NAFTA panel upholds softwood trade ruling vs U.S.
By Luke McCann
OTTAWA (Reuters) – A NAFTA trade panel sided with Canada in
its softwood lumber battle with the United States on Wednesday,
but as in past rulings in the long-running fight the countries
immediately disagreed over what the decision meant.
The ruling was made by the Extraordinary Challenge
Committee of the North American Free Trade Agreement. It
rejected a U.S. appeal of an earlier ruling that Washington had
failed to justify imposing duties on Canadian softwood.
Canada said the decision effectively ended the fight and
Washington should return the $4 billion in duties collected
from Canadian lumber firms. The United States said the impact
was much more limited.
“This is a binding decision that clearly eliminates the
basis for U.S.-imposed duties on Canadian softwood lumber,”
Canadian Trade Minister Jim Peterson said in a statement.
The United States said the NAFTA decision concerned a claim
it made in 2002, but had no bearing on a newer claim it made in
November 2004, and urged both sides to reach a long-term deal.
“We continue to believe that it is in the interests of both
the United States and Canada to reach a permanent negotiated
solution to their long-standing differences over softwood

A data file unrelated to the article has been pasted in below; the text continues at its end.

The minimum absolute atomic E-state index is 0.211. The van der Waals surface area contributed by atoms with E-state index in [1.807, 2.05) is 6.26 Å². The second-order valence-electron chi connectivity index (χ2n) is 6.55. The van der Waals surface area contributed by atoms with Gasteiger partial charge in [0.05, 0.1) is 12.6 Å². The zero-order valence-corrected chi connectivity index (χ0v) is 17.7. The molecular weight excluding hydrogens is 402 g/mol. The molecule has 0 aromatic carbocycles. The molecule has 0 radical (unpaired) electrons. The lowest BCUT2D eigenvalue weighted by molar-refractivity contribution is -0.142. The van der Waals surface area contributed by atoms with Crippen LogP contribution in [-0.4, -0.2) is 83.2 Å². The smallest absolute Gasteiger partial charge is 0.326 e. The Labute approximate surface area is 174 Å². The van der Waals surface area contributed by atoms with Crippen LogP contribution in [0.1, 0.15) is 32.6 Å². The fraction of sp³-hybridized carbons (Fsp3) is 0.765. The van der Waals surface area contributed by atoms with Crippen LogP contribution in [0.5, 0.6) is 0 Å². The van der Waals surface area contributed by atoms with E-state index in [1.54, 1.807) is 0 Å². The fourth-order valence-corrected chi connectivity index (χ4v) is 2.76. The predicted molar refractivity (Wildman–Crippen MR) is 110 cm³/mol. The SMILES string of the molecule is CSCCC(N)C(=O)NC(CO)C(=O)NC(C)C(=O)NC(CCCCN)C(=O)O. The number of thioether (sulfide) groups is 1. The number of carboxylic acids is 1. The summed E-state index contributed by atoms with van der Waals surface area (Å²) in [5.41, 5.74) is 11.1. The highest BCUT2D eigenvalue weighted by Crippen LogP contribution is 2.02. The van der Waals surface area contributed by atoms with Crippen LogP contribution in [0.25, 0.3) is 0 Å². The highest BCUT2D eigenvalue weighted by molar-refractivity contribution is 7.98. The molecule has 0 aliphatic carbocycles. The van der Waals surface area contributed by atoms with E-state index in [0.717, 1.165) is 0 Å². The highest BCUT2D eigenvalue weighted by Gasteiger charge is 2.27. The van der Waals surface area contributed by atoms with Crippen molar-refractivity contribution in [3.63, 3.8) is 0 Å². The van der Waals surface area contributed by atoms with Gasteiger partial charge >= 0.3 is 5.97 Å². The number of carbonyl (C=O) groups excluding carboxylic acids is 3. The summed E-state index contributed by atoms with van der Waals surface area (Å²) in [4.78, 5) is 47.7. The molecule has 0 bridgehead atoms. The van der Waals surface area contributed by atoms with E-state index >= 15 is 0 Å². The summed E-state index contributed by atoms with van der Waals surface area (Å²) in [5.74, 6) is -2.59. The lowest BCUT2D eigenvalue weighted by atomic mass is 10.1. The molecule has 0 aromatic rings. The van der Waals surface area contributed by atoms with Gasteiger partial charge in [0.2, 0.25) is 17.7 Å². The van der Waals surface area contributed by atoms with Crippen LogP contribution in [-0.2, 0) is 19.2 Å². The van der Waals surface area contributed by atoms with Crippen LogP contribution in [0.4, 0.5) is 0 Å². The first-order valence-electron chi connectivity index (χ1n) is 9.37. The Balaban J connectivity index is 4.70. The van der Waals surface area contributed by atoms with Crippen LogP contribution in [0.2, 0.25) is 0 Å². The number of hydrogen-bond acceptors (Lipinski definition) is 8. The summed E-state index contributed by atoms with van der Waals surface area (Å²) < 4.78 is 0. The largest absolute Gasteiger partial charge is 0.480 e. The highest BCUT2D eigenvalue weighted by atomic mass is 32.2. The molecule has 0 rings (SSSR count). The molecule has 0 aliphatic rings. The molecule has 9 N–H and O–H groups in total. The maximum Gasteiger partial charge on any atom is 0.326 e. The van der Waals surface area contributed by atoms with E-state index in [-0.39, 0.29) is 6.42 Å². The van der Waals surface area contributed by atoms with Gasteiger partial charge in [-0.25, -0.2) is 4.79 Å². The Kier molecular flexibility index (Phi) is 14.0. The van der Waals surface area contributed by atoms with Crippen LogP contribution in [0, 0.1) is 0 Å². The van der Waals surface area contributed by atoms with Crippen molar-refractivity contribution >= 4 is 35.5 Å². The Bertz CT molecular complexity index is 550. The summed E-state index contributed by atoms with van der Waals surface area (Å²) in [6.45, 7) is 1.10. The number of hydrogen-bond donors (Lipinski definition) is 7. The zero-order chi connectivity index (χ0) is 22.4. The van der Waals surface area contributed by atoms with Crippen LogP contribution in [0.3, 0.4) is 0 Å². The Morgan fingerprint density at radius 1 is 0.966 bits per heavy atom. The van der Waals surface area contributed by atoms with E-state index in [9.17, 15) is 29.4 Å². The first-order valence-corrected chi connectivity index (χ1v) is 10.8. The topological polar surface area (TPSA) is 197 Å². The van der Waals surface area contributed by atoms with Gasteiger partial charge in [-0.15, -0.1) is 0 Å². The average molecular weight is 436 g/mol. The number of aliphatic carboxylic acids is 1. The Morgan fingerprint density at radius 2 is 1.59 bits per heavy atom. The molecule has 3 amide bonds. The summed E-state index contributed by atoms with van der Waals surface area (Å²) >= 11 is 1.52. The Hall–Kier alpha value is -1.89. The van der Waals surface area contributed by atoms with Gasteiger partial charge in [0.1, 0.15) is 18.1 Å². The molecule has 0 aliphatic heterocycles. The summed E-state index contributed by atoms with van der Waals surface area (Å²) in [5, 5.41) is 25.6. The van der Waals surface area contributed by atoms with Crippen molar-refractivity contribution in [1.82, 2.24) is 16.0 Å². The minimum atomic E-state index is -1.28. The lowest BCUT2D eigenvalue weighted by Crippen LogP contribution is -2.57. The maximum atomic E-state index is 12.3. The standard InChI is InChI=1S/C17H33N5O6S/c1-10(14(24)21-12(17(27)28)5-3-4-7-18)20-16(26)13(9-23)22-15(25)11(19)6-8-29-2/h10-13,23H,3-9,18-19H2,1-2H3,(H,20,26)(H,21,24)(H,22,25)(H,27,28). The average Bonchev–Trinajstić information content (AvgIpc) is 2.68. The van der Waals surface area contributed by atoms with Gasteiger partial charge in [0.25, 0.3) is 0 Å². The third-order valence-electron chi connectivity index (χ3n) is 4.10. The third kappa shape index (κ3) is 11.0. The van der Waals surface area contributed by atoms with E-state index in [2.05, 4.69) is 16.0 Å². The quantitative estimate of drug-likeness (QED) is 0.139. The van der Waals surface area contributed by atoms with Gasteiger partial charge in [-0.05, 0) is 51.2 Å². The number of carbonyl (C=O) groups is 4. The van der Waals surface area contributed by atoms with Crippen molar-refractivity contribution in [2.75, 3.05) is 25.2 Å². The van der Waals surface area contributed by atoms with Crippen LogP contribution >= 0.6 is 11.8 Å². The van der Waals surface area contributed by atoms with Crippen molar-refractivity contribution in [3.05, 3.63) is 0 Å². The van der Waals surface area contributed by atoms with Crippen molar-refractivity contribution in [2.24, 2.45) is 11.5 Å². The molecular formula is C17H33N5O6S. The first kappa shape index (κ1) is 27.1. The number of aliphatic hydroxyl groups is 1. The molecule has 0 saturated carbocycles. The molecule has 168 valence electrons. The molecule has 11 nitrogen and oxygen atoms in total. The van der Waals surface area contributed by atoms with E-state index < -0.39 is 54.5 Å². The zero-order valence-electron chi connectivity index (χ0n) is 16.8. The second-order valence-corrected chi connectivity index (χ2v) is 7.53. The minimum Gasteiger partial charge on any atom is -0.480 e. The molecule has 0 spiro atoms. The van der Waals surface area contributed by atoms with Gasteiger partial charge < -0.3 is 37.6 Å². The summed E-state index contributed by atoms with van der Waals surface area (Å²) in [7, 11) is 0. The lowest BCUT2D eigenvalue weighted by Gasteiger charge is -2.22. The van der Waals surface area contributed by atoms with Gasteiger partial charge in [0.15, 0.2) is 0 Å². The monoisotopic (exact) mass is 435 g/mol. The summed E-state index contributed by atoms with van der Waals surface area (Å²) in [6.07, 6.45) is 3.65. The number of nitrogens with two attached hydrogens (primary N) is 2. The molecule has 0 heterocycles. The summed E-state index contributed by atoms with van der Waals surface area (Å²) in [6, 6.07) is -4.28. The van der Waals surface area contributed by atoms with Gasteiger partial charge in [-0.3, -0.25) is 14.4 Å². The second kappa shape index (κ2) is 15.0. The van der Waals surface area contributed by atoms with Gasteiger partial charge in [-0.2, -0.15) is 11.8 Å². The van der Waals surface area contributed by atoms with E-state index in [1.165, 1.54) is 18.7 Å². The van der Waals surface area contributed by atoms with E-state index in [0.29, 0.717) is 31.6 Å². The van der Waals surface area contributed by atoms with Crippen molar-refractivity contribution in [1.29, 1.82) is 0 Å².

lumber, as many on both sides of the border believe,” said
Neena Moorjani, press secretary for the U.S. Trade
The United States signaled in July that it would not refund
duties imposed on Canadian lumber companies in the latest
LONG FIGHT – MANY RULINGS
Canada ships about $6 billion in softwood lumber to the
United States each year, and the cross-border battle has been a
trade irritant for decades. The latest chapter began in 2001
after the expiration of a treaty setting quotas on Canadian
Washington and the U.S. lumber industry claim Canada’s
provinces unfairly subsidize their lumber industry by charging
below market rates to log in the massive public forests. It is
demanding policy changes to prevent potential subsidies.
Canada denies the claims and says U.S. producers are too
inefficient to compete in a free market. It also accuses
Washington of being protectionist.
The United States has slapped countervailing and
anti-dumping duties of around 21 percent on spruce, pine, fir
and other softwood imports from Canada, which are used to build
and remodel houses.
Wednesday’s’ ruling upheld a NAFTA finding that Washington
had failed to prove its industry was injured by Canadian
softwood shipments, a justification the U.S. legally needed to
impose the duties.
Canada has won several rulings in the fight under NAFTA and
before the World Trade Organization, but the United States has
responded by filing appeals or saying the decisions were not
enough to strike down the duties.
John Allan, president of the British Columbia Softwood
Lumber Trade Council, hailed the ruling but acknowledged it was
unlikely to bring a quick end to the fight.
“The duties should be rescinded and our money returned.
But, that said, we know that the Americans have indicated they
do not want to return our money and they won’t,” Allan said.
“As you know, we are in the middle of negotiations, and we
should surely put some serious efforts into finding a long-term
solution because we all know that the Americans can just turn
around and sue us again.”
The next negotiating session between the countries with
industry representatives is set for Aug. 22 in Ottawa.
(Additional reporting by Allan Dowd in Vancouver and Sophie
Walker in Washington)